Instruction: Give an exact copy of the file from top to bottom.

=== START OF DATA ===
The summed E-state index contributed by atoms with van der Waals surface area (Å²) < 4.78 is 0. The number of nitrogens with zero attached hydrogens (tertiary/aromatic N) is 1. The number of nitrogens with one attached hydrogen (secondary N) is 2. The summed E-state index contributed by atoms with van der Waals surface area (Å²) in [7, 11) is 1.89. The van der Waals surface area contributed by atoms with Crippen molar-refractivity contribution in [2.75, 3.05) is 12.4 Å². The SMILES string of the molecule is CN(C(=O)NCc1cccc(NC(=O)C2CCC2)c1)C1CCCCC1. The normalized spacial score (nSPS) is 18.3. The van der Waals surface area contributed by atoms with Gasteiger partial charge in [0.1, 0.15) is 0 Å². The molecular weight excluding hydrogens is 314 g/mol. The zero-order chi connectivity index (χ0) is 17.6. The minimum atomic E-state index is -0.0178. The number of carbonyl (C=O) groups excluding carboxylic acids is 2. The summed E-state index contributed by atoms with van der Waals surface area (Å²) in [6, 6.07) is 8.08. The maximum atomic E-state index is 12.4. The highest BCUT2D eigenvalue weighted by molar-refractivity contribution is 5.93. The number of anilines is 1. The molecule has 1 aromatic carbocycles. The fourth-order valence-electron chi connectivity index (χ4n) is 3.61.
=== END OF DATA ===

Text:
The summed E-state index contributed by atoms with van der Waals surface area (Å²) < 4.78 is 0. The number of nitrogens with zero attached hydrogens (tertiary/aromatic N) is 1. The number of nitrogens with one attached hydrogen (secondary N) is 2. The summed E-state index contributed by atoms with van der Waals surface area (Å²) in [7, 11) is 1.89. The van der Waals surface area contributed by atoms with Crippen molar-refractivity contribution in [2.75, 3.05) is 12.4 Å². The SMILES string of the molecule is CN(C(=O)NCc1cccc(NC(=O)C2CCC2)c1)C1CCCCC1. The normalized spacial score (nSPS) is 18.3. The van der Waals surface area contributed by atoms with Gasteiger partial charge in [0.1, 0.15) is 0 Å². The molecular weight excluding hydrogens is 314 g/mol. The zero-order chi connectivity index (χ0) is 17.6. The minimum atomic E-state index is -0.0178. The number of carbonyl (C=O) groups excluding carboxylic acids is 2. The summed E-state index contributed by atoms with van der Waals surface area (Å²) in [6, 6.07) is 8.08. The maximum atomic E-state index is 12.4. The highest BCUT2D eigenvalue weighted by molar-refractivity contribution is 5.93. The number of anilines is 1. The molecule has 1 aromatic carbocycles. The fourth-order valence-electron chi connectivity index (χ4n) is 3.61.